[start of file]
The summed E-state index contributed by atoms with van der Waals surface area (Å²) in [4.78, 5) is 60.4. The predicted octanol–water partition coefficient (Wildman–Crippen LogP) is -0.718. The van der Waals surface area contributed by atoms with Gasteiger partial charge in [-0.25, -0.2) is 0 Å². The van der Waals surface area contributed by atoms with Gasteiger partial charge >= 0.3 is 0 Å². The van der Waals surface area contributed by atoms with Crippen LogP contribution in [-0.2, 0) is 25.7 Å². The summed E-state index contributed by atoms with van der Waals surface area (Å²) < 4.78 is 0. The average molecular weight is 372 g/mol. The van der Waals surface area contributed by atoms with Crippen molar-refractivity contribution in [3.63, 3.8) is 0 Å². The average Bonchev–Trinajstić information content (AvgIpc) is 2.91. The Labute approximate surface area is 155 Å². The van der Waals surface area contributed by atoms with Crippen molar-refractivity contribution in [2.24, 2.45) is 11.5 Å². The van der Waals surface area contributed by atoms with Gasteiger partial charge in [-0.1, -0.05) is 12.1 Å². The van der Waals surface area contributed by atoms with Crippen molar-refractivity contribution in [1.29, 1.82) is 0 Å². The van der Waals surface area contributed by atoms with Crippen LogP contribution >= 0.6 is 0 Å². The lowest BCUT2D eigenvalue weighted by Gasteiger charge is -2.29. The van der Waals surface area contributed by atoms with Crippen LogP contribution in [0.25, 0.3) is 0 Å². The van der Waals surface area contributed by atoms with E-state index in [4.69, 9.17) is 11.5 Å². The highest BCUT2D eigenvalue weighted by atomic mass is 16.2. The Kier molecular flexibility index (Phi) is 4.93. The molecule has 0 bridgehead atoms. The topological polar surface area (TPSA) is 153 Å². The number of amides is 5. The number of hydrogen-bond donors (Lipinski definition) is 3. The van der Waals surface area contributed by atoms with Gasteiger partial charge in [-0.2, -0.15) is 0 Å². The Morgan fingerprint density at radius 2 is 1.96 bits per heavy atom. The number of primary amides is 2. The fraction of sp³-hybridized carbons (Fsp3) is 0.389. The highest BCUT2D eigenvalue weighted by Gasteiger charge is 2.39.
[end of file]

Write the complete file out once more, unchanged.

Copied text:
The summed E-state index contributed by atoms with van der Waals surface area (Å²) in [4.78, 5) is 60.4. The predicted octanol–water partition coefficient (Wildman–Crippen LogP) is -0.718. The van der Waals surface area contributed by atoms with Gasteiger partial charge in [-0.25, -0.2) is 0 Å². The van der Waals surface area contributed by atoms with Gasteiger partial charge >= 0.3 is 0 Å². The van der Waals surface area contributed by atoms with Crippen LogP contribution in [-0.2, 0) is 25.7 Å². The summed E-state index contributed by atoms with van der Waals surface area (Å²) < 4.78 is 0. The average molecular weight is 372 g/mol. The van der Waals surface area contributed by atoms with Crippen molar-refractivity contribution in [3.63, 3.8) is 0 Å². The average Bonchev–Trinajstić information content (AvgIpc) is 2.91. The Labute approximate surface area is 155 Å². The van der Waals surface area contributed by atoms with Crippen molar-refractivity contribution in [2.24, 2.45) is 11.5 Å². The van der Waals surface area contributed by atoms with Gasteiger partial charge in [-0.1, -0.05) is 12.1 Å². The van der Waals surface area contributed by atoms with Crippen molar-refractivity contribution in [1.29, 1.82) is 0 Å². The van der Waals surface area contributed by atoms with Crippen LogP contribution >= 0.6 is 0 Å². The lowest BCUT2D eigenvalue weighted by Gasteiger charge is -2.29. The van der Waals surface area contributed by atoms with Crippen LogP contribution in [0.25, 0.3) is 0 Å². The van der Waals surface area contributed by atoms with E-state index in [4.69, 9.17) is 11.5 Å². The highest BCUT2D eigenvalue weighted by atomic mass is 16.2. The Kier molecular flexibility index (Phi) is 4.93. The molecule has 0 bridgehead atoms. The topological polar surface area (TPSA) is 153 Å². The number of amides is 5. The number of hydrogen-bond donors (Lipinski definition) is 3. The van der Waals surface area contributed by atoms with Gasteiger partial charge in [-0.2, -0.15) is 0 Å². The Morgan fingerprint density at radius 2 is 1.96 bits per heavy atom. The number of primary amides is 2. The fraction of sp³-hybridized carbons (Fsp3) is 0.389. The highest BCUT2D eigenvalue weighted by Gasteiger charge is 2.39.